Introduction to Film Analysis/mise-en-scene

Analyzing a film, it can be fun. It can also mean a lot of work. If we have the tools, however, it can go by a lot smoother. Any film worth watching is also worth analyzing. The filmmaker is going to try and use every trick in the book to influence the audience. If you want to make your own films or simply want to understand how filmmakers are influencing you, then analyzing can be useful.

The most important concept of film analysis, in my opinion, is mise-en-scene. With mise-en-scene, we not only are able to analyze scenes and full movies, but we are also able to make films and also get a firm grasp on film theory. It’s very important.

So what is mise-en-scene? It is essentially the study of each individual frame of a film. What makes up the shot? Everything from color values, actor positioning, camera angles, lighting, and props to dominant visual contrasts, film stocks, and how a frame is divided by what’s within it. It is generally considered to have fifteen different points which, when applied to a frame, will give you a grand perspective on the film. To find out more detailed descriptions of the fifteen points, simply google the following: “15 points of mise-en-scene.” It will go into far greater detail than I can here, and will give visual examples so you can follow along.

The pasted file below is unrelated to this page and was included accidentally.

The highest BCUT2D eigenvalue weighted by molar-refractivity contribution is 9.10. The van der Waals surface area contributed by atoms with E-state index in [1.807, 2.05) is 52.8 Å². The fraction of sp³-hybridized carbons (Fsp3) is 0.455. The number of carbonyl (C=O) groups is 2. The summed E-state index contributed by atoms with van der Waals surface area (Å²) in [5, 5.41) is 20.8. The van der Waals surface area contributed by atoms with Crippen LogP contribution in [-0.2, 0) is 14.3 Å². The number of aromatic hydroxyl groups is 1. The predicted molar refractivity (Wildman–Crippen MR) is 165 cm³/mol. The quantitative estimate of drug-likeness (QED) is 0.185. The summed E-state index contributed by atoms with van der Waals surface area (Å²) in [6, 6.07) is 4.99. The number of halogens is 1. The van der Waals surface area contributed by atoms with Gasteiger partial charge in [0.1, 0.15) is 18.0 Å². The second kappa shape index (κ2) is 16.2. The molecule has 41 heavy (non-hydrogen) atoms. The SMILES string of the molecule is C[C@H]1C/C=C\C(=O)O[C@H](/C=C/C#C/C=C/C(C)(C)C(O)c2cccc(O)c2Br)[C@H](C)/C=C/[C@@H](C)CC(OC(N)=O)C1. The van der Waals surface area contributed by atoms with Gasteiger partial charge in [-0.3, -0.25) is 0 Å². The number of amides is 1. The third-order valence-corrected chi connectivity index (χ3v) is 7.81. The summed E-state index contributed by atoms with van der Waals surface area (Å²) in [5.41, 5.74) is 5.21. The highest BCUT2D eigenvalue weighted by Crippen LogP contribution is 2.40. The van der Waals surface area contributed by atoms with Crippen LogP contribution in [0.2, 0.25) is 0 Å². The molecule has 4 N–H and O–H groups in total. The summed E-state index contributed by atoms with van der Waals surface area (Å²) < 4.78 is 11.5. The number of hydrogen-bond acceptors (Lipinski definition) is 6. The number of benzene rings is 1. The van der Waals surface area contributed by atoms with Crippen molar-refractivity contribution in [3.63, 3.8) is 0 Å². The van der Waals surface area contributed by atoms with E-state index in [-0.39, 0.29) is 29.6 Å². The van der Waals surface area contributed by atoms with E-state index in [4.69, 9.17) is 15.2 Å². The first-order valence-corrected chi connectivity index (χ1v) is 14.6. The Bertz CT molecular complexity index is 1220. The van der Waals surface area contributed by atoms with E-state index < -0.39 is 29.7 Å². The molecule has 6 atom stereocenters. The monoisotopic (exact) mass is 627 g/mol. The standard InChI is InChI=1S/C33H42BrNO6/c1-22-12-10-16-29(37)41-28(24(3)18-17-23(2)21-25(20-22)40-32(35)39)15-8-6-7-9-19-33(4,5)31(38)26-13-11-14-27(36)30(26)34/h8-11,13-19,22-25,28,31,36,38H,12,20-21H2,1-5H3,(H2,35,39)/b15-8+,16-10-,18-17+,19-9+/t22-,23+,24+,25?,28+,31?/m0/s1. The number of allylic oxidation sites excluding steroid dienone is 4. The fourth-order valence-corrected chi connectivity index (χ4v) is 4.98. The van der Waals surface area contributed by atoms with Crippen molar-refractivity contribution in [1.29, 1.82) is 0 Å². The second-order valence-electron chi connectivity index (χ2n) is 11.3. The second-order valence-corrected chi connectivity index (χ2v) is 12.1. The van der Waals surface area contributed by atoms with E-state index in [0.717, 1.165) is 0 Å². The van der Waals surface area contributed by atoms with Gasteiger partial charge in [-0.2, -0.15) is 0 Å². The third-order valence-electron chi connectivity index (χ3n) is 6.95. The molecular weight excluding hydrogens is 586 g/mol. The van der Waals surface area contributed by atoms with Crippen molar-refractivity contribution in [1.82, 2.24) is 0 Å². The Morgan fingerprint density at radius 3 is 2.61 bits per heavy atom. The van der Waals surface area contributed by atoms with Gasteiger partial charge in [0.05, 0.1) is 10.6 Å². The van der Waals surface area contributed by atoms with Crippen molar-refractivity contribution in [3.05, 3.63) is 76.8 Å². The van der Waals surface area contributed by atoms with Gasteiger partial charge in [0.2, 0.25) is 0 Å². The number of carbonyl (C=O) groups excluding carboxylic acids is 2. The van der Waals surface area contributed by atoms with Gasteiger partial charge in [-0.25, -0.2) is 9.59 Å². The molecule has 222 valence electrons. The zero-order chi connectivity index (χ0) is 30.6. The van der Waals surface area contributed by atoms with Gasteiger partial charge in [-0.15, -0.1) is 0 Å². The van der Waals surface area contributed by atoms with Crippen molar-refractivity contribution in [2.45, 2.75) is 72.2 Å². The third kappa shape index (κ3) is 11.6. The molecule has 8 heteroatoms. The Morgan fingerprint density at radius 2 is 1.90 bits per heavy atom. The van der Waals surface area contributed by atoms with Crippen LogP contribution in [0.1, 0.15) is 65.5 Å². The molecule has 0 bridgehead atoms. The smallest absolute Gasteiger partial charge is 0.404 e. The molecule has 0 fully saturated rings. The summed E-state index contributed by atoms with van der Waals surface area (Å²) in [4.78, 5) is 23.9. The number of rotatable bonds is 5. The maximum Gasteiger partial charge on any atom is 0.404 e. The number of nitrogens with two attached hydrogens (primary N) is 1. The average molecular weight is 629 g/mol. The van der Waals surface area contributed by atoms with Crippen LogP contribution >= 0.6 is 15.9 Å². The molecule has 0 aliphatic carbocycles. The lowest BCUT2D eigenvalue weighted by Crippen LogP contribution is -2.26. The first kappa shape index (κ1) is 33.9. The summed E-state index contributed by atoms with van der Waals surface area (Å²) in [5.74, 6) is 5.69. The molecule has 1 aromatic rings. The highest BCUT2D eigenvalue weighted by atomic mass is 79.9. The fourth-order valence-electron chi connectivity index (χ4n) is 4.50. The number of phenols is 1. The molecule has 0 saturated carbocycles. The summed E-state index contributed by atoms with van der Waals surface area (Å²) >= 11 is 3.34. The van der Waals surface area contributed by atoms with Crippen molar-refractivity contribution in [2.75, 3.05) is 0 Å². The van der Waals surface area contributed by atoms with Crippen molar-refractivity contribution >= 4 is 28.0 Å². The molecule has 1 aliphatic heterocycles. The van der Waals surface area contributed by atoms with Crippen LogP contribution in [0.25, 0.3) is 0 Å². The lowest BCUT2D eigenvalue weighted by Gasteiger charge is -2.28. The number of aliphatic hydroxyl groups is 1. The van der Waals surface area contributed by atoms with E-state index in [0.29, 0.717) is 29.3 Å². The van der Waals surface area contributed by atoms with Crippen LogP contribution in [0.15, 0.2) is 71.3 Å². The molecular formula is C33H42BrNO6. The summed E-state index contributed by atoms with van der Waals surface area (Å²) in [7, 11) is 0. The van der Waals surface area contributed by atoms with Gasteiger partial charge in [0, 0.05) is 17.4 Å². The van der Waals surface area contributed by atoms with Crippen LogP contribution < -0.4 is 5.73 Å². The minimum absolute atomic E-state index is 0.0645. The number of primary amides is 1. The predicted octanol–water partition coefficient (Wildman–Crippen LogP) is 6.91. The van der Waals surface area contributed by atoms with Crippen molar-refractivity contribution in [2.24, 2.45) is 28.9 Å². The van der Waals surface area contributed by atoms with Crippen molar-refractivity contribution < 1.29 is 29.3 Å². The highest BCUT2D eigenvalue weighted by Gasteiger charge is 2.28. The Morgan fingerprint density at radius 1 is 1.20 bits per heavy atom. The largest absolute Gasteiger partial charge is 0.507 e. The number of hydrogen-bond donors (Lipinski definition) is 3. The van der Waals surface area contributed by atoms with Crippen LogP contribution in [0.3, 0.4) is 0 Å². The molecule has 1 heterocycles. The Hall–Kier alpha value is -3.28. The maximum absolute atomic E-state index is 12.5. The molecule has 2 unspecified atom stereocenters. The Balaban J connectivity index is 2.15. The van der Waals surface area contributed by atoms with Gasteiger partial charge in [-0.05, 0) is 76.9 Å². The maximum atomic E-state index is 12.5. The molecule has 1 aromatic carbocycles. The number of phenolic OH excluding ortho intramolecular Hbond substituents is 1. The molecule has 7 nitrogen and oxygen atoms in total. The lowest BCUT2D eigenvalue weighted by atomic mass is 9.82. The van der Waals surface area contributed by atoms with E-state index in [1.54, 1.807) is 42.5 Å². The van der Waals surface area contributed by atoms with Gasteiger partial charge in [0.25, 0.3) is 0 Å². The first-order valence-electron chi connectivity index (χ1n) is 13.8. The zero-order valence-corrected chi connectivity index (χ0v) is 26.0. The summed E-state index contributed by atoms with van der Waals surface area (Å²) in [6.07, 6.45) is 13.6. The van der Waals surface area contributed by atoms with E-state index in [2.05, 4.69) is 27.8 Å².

Now, film analysis differs from film theory slightly. Film theory is about certain aspects of film. I’ll give an example. The Auteur Theory. This is the theory that a film director is the author of a film and that all their films taken as a whole will have similarities. You need the background of the theory in order to apply it. However, you need the film analysis to discover the similarities between the films. The two, theory and analysis, are intertwined and are complimentary to each other.

I will be using both in upcoming posts as I delve into specific examples in film.

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